Between the lines

A3: Charcoal and wash

I was more deliberate about the design of this than I usually am when drawing one pose on top of another.  I included straight lines suggested by the interior of the studio as a deliberate contrast with the organic flowing contours of the model. By extending washes into some of these more abstract grid lines I was aiming to break up the composition further and increase the general ambiguity and transparency and the blurring of apparent boundaries between body and space, self and other…

Stillness moving

A3: Charcoal on paper

Here’s a very recent ‘composite’ drawing, a series of short poses drawn on top of each other, which has unwittingly become a bit of a trademark. I do them to save time and paper but that’s clearly not all. I really enjoy the inability to control the end result and the illusion of various figures appearing to relate with each other in fleeting moments…self seeming to dance with self.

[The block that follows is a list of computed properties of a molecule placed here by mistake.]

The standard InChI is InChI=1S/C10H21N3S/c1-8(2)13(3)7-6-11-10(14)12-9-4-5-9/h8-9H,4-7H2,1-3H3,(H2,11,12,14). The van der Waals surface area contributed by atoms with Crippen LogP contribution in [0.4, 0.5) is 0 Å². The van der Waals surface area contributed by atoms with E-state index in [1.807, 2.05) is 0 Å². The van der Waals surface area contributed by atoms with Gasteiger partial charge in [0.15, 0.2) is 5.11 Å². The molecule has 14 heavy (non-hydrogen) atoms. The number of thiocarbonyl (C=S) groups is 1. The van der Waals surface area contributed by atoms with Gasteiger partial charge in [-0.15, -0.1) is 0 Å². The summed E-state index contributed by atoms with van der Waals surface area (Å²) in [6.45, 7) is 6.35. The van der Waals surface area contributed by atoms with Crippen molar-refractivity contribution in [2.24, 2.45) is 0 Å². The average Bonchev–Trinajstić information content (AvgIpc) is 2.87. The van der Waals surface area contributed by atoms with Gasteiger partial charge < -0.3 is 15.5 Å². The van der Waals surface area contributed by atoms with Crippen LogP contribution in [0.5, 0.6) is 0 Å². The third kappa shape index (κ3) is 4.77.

I’m exploring this effect of ‘stillness moving’ in painting as well as drawing. It’s the closest I’ve come to expressing, through art, something of the nondual nature of experience…this oneness appearing to be many.


A3: Charcoal on Paper

The cut-out effect is the result of photographing the drawing in poor lighting, which made the whole thing a bit grey, then erasing the background area in Photoshop to lighten it.

I’ve sometimes done this on previous posts to clean them up a bit around the corners but it’s more obvious and deliberate-looking here, and I like how the soft grey links the three individual poses together to create an apparent group of figures.

Spot the pattern

A3: Charcoal on paper

I trained as a textile print designer and created fabric designs for fashion houses for several years after I graduated.

A print design on paper has to give an idea of how it would repeat across the fabric when it’s printed, so a finished design will look as if it were cut out of  a larger area and give a sense of how the various motifs will recur.

This drawing has a leg going off the right-hand side…and coming back in on the left side, so that if you put the two edges together they would join up to complete the leg, just like a repeating design for a printed fabric.

As I was drawing the leg going off to the right I realised the space on the left was the perfect size and shape to contain the rest of the leg and feet…and it amused me to think of this image as a print design…very up-market and chic…maybe for a top couturier…

So now the question is…would you wear it? Assuming you could afford it of course ; )